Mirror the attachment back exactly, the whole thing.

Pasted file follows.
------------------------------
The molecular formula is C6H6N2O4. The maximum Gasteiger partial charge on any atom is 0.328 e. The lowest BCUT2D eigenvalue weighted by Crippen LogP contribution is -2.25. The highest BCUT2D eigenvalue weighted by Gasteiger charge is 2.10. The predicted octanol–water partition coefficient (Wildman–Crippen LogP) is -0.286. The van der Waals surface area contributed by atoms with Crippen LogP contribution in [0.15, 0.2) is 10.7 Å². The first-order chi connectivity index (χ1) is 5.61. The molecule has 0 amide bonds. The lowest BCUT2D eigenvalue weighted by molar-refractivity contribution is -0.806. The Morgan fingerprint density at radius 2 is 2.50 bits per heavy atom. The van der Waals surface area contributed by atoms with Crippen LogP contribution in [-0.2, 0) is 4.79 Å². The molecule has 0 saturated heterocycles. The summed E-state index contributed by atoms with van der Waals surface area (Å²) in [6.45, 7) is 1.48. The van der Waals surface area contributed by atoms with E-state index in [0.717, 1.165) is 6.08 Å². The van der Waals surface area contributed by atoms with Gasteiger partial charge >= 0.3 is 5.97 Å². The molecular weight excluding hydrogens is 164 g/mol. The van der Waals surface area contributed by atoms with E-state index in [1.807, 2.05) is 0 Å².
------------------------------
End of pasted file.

The molecular formula is C6H6N2O4. The maximum Gasteiger partial charge on any atom is 0.328 e. The lowest BCUT2D eigenvalue weighted by Crippen LogP contribution is -2.25. The highest BCUT2D eigenvalue weighted by Gasteiger charge is 2.10. The predicted octanol–water partition coefficient (Wildman–Crippen LogP) is -0.286. The van der Waals surface area contributed by atoms with Crippen LogP contribution in [0.15, 0.2) is 10.7 Å². The first-order chi connectivity index (χ1) is 5.61. The molecule has 0 amide bonds. The lowest BCUT2D eigenvalue weighted by molar-refractivity contribution is -0.806. The Morgan fingerprint density at radius 2 is 2.50 bits per heavy atom. The van der Waals surface area contributed by atoms with Crippen LogP contribution in [-0.2, 0) is 4.79 Å². The molecule has 0 saturated heterocycles. The summed E-state index contributed by atoms with van der Waals surface area (Å²) in [6.45, 7) is 1.48. The van der Waals surface area contributed by atoms with E-state index in [0.717, 1.165) is 6.08 Å². The van der Waals surface area contributed by atoms with Gasteiger partial charge >= 0.3 is 5.97 Å². The molecular weight excluding hydrogens is 164 g/mol. The van der Waals surface area contributed by atoms with E-state index in [1.807, 2.05) is 0 Å².